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Inpatient Drug Rehab: 5 Vital Questions, Answered

By Jennifer Daluro
If you’re thinking of enrolling in an inpatient drug rehab program, it can be helpful to get some key questions answered while you zero in on your best options.

The aim of both inpatient and outpatient rehab facilities is to treat substance use disorder and help you lead a full, independent life. Both types of treatment can be beneficial, but those with severe addictions should consider inpatient drug rehab, which offers intensive treatment. Read on to get the answers to 5 key questions about this important form of addiction treatment. 

1. What is inpatient drug rehabilitation?

According to the National Institute on Drug Abuse, inpatient drug rehab best suits individuals with severe drug addiction problems, and those with coexisting physical or mental disorders.

Inpatient rehabilitation facilities require you to stay 24/7 in the clinic. There, you'll receive not only medical treatment, but also psychological support and services. These programs typically include medically-supported detoxification and withdrawal treatment as well as cognitive behavior therapy and counseling. They also include relapse prevention, skill-building activities, and follow-up care after you complete your program.

It should be noted that a residential program isn't the same as a 24/7 intensive inpatient drug treatment program. While residential programs typically offer many of the same services as intensive inpatient ones, residential programs do not come with intense 24/7 medical monitoring, according to American Addiction Centers.

2. How long does inpatient drug rehab usually last?

The length of each patient stay varies. But in general, it can range between 90 to 180 days. This will, of course, depend on your personalized treatment plan.

"The detox stage typically lasts a week but can be up to 10 days long. The residential treatment stage is usually between 30 to 90 days in length," Susan Julius, a family and addiction medicine specialist at Avenues Recovery Center, tells WebMD Connect to Care.

3. How much does inpatient drug rehab cost?

Your expenses will depend on several factors, including:

  • The length of your treatment program or the duration of your stay in the clinic
  • The location of your inpatient facility
  • The specific therapies and treatments you’ll be receiving (such as inpatient drug rehab services, detoxification, medication-assisted programs, relapse prevention, group or individual therapy, skill-building activities, and follow-up care)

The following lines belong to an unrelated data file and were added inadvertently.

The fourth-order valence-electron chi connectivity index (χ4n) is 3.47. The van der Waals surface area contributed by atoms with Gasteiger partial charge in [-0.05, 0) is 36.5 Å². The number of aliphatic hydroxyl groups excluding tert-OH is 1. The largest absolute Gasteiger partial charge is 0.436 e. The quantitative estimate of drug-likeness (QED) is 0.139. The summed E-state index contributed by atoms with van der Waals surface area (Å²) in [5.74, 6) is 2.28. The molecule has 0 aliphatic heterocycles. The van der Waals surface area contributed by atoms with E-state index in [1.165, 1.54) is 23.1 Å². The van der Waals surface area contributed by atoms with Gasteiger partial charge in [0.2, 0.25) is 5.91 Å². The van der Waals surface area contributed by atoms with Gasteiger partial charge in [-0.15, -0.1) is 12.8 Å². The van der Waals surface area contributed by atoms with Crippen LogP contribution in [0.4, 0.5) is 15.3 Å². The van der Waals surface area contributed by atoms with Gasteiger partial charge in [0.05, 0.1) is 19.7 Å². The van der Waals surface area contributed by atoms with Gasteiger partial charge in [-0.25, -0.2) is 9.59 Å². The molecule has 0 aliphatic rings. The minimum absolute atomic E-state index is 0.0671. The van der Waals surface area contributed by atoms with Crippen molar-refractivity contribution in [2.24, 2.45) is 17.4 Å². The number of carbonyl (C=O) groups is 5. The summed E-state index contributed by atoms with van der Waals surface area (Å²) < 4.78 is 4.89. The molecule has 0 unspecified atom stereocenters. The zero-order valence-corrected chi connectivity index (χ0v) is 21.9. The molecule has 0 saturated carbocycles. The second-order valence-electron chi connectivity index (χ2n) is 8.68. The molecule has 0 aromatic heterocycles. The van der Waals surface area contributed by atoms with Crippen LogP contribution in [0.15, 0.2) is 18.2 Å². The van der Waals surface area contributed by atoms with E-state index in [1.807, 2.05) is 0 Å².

“Generally, private inpatient rehab ranges from $10,000 to $25,000. However, some programs can go up to $100,000, depending on amenities and privacy. The good news is that insurance can cover some or all of the cost of treatment.” Elliott Michael Smith, CEO of The Ohana Addiction Treatment Center, tells WebMD Connect to Care.

4. Are you allowed to leave inpatient addiction treatment?

Inpatient drug rehab facilities typically don’t allow their patients to leave. After all, you're there to focus on getting better. But this also depends on your personal situation.

“There are, however, times when some centers will allow for court appearances, for example. All centers are different,” says Julius.

Some inpatient drug facilities also allow supervised outings.

“Sometimes, [patients] can leave with supervision. Many programs do go out into the community under supervision on adventure therapy outings or to the gym and stores. The purpose of this is to support their recovery and ensure safety,” Smith continues.

5. Does Medicare pay for inpatient drug rehab?

Coverage for inpatient rehab treatments is available through Medicare Part A. But how much coverage you’ll get will depend on your specific insurance plan and your chosen drug rehab facility.

“Medicare can cover short-term inpatient drug and alcohol rehab. But the rules around coverage can be complicated. Most facilities that do accept Medicare are generally ‘in-network’ facilities. Some patients pay out of pocket and request reimbursement directly from Medicare to cover their treatment. It’s best to speak directly to Medicare about coverage,” Smith suggests.

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